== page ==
Ringing in The Ears Can be Relieved by Hearing Aids

Man who got rid of tinnitus using a hearing aid on a hammock with his wife.

Around one in seven people are estimated to suffer from tinnitus. That puts the overall number in the millions. In some countries, the numbers are even higher and that’s pretty startling.

True, tinnitus isn’t always chronic. But if you’re dealing with chronic tinnitus symptoms it becomes crucial to find a treatment as soon as you can. One of the most beneficial of such treatments is already rather common: hearing aids.

Tinnitus and hearing loss are related but distinct conditions. It’s possible to have tinnitus with normal hearing or to experience hearing loss without also developing tinnitus. But the two conditions occur together frequently enough that hearing aids have become a dependable solution, managing hearing loss and stopping tinnitus all at once.

How Hearing Aids Can Treat Tinnitus

Hearing aids have, based on one study, been documented to give relief of tinnitus symptoms for up to 60% of participants. For 22% of those people, the relief was considerable. Despite this, hearing aids are actually made to manage hearing loss not specifically tinnitus. Association appears to be the principal reason for this benefit. As such, hearing aids appear to be most practical if you have tinnitus and hearing loss.

Here’s how tinnitus symptoms can be reduced with hearing aids:

  • Everything gets a bit louder: The volume of certain wavelengths of the world become quieter when have hearing loss. When that happens the ringing in your ears becomes a lot more noticeable. It’s the loudest thing you’re hearing because it is not decreased by your hearing loss. The ringing or buzzing that was so prominent will be masked when your hearing aid boosts the outside sound. Tinnitus becomes less of an issue as you pay less attention to it.
  • Conversations become easier: Increasing the volume of human speech is something modern hearing aids are particularly good at. This means carrying on a conversation can become much easier once you’re regularly wearing your devices. You will be more engaged with your co-worker’s story about their kids and better able to participate with your spouse about how their day went. When you have a healthy involved social life tinnitus can appear to fade into the background. Socializing also helps decrease stress, which is linked to tinnitus.
  • Your brain is getting an auditory workout: When you have hearing loss, those portions of your brain charged with interpreting sounds can frequently suffer from fatigue, stress, or atrophy. Using a hearing aid can keep the audio centers of your brain flexible and healthy, which in turn can help reduce some tinnitus symptoms you may be experiencing.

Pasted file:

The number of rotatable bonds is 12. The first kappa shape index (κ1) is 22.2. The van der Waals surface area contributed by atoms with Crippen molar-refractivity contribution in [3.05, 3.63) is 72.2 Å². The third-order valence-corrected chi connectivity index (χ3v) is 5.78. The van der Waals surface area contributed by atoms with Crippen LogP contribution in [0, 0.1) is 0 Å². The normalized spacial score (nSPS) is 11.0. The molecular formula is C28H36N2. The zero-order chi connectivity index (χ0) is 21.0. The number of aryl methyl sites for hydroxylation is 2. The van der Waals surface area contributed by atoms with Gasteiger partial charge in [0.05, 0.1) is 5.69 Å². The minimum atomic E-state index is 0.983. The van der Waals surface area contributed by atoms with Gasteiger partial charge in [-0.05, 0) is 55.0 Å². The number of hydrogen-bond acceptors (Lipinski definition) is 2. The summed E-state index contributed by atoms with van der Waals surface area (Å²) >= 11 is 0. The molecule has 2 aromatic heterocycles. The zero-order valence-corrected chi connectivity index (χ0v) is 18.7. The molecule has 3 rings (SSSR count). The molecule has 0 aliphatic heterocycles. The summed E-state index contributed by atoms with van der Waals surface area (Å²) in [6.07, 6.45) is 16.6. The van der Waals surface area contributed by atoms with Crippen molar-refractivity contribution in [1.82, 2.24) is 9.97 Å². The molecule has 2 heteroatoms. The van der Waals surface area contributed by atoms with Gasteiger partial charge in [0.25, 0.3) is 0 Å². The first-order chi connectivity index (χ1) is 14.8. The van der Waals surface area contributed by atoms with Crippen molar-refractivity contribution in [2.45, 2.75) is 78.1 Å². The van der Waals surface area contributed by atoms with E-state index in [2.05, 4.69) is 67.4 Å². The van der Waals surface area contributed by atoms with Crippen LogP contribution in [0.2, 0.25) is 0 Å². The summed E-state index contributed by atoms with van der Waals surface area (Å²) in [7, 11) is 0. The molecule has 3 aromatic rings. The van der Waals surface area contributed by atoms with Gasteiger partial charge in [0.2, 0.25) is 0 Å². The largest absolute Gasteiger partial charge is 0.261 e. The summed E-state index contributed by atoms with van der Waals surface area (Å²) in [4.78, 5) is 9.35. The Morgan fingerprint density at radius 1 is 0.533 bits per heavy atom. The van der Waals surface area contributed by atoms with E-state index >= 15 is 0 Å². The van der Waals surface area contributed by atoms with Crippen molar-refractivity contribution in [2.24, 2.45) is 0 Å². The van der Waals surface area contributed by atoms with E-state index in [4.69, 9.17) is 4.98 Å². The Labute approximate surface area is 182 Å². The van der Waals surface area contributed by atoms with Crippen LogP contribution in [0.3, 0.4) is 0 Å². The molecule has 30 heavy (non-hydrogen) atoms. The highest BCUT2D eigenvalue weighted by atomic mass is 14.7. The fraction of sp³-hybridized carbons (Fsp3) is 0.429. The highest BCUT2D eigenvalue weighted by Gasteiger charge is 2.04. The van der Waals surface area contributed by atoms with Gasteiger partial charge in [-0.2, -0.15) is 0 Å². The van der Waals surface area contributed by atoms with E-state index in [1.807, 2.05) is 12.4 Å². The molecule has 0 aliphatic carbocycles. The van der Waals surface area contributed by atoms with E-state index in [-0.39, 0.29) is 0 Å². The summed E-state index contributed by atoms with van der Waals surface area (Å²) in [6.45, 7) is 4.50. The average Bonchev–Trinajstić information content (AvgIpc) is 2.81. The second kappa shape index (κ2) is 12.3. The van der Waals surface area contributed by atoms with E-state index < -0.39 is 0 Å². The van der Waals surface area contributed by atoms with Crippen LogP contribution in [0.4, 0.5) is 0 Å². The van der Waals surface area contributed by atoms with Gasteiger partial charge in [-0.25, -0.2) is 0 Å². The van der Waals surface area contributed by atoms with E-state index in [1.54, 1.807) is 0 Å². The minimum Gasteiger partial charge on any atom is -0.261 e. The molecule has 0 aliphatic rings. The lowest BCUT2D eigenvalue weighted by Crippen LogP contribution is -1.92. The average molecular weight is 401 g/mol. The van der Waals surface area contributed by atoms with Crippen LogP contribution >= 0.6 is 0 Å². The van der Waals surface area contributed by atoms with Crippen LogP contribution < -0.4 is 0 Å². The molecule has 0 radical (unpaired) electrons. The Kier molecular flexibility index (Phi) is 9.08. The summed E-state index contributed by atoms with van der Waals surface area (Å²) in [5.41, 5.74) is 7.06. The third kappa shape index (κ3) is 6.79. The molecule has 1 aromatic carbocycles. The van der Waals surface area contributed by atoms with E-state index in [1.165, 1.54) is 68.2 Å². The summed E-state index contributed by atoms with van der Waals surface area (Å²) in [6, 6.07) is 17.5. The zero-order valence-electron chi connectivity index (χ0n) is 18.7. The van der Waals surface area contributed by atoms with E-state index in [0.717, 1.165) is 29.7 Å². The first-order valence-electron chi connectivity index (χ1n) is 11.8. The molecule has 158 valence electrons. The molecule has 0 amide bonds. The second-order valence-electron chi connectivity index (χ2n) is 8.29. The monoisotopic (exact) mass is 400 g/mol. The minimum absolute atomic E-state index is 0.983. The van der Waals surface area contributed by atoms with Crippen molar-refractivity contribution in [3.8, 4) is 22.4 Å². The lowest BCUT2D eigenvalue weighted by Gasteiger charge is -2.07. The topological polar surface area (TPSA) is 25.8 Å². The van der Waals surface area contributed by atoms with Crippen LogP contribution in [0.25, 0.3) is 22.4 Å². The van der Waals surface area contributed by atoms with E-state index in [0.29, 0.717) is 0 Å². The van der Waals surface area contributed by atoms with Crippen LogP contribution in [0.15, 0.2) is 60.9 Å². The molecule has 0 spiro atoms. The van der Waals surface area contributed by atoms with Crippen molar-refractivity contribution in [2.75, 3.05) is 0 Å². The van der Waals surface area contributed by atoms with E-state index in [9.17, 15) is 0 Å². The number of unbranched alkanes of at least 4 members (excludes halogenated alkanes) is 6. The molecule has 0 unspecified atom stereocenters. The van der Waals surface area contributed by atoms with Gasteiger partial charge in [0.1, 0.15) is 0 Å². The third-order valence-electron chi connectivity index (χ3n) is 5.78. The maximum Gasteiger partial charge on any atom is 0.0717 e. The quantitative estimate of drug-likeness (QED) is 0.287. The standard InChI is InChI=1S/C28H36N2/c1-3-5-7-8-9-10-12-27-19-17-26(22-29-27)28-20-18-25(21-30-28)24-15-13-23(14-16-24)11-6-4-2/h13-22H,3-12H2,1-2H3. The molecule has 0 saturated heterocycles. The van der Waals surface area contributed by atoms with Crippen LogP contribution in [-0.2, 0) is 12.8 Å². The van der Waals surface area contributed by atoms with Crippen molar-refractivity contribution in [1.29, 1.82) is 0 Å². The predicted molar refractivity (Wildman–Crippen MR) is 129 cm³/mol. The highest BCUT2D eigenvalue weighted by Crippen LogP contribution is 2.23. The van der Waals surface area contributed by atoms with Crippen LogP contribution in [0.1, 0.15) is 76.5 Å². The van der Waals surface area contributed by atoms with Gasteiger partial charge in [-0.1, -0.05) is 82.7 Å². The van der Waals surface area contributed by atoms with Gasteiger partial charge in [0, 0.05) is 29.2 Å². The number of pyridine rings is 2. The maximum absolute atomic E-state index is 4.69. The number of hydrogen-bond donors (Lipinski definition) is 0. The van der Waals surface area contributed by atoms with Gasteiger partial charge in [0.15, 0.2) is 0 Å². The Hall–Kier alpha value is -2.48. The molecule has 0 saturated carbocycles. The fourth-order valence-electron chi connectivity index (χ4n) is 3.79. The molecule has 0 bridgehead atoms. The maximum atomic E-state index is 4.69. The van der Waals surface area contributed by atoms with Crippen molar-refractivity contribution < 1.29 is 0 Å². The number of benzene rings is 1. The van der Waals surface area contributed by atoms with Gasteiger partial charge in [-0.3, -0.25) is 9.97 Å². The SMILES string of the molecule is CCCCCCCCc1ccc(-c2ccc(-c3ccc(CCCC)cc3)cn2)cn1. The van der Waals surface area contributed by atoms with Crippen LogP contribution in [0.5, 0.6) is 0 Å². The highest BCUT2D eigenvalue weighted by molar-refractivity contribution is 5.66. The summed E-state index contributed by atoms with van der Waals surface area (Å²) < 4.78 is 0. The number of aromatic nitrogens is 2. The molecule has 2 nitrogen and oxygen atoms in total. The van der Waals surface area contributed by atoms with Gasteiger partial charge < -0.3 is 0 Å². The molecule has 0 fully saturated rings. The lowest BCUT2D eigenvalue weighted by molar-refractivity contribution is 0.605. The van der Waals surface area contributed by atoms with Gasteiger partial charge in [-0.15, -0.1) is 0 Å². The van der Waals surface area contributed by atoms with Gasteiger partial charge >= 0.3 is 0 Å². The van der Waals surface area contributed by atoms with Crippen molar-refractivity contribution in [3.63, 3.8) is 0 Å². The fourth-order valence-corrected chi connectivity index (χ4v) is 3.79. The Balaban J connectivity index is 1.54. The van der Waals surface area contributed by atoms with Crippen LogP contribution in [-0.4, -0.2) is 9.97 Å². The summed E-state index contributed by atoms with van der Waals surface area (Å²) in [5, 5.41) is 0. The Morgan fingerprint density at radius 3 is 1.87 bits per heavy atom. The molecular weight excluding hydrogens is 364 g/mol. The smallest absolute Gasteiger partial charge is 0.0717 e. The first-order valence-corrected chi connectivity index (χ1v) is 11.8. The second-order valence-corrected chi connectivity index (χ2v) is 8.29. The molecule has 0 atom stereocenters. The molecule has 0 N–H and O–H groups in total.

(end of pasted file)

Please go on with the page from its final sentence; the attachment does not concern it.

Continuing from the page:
Modern Hearing Aids Come With Several Benefits

Modern hearing aids are smart. They come with cutting edge hearing assistance algorithms and the newest technology. But the efficiency of modern hearing aids is attained in part because each device can be refined and calibrated on a patient-per-patient basis (sometimes, they recalibrate according to the level of background noise).

Whatever your particular hearing levels are, customized hearing aids can easily be calibrated to them. The better your hearings aid works for you, the more likely they are to help you mask the humming or buzzing from tinnitus.

The Best Way to Get Rid of Tinnitus

Your degree of hearing impairment will dictate what’s best for you. If you haven’t had any hearing loss, you’ll still have accessible treatment options for your tinnitus. Cognitive behavioral therapy, a custom masking device, or medication are some possible options.

But, if you’re one of the many individuals out there who happen to have both hearing loss and tinnitus, a set of hearing aids could be able to do the old two-birds-one-stone thing. Stop tinnitus from making your life miserable by treating your hearing loss with a good pair of hearing aids.

The site information is for educational and informational purposes only and does not constitute medical advice. To receive personalized advice or treatment, schedule an appointment.